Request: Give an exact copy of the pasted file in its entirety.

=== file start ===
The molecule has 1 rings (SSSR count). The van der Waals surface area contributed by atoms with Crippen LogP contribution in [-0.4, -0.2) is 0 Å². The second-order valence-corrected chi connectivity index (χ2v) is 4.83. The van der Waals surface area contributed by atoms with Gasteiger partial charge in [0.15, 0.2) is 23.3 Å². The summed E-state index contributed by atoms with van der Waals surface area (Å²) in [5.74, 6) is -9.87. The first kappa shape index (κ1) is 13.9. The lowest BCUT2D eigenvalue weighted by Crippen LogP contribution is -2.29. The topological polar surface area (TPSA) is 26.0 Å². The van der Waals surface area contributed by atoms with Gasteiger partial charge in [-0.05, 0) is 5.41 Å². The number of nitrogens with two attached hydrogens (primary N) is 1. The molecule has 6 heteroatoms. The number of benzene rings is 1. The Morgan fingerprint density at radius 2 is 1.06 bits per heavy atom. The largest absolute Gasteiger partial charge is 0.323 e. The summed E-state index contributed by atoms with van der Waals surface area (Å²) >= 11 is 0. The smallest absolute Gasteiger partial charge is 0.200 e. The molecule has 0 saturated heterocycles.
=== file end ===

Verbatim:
The molecule has 1 rings (SSSR count). The van der Waals surface area contributed by atoms with Crippen LogP contribution in [-0.4, -0.2) is 0 Å². The second-order valence-corrected chi connectivity index (χ2v) is 4.83. The van der Waals surface area contributed by atoms with Gasteiger partial charge in [0.15, 0.2) is 23.3 Å². The summed E-state index contributed by atoms with van der Waals surface area (Å²) in [5.74, 6) is -9.87. The first kappa shape index (κ1) is 13.9. The lowest BCUT2D eigenvalue weighted by Crippen LogP contribution is -2.29. The topological polar surface area (TPSA) is 26.0 Å². The van der Waals surface area contributed by atoms with Gasteiger partial charge in [-0.05, 0) is 5.41 Å². The number of nitrogens with two attached hydrogens (primary N) is 1. The molecule has 6 heteroatoms. The number of benzene rings is 1. The Morgan fingerprint density at radius 2 is 1.06 bits per heavy atom. The largest absolute Gasteiger partial charge is 0.323 e. The summed E-state index contributed by atoms with van der Waals surface area (Å²) >= 11 is 0. The smallest absolute Gasteiger partial charge is 0.200 e. The molecule has 0 saturated heterocycles.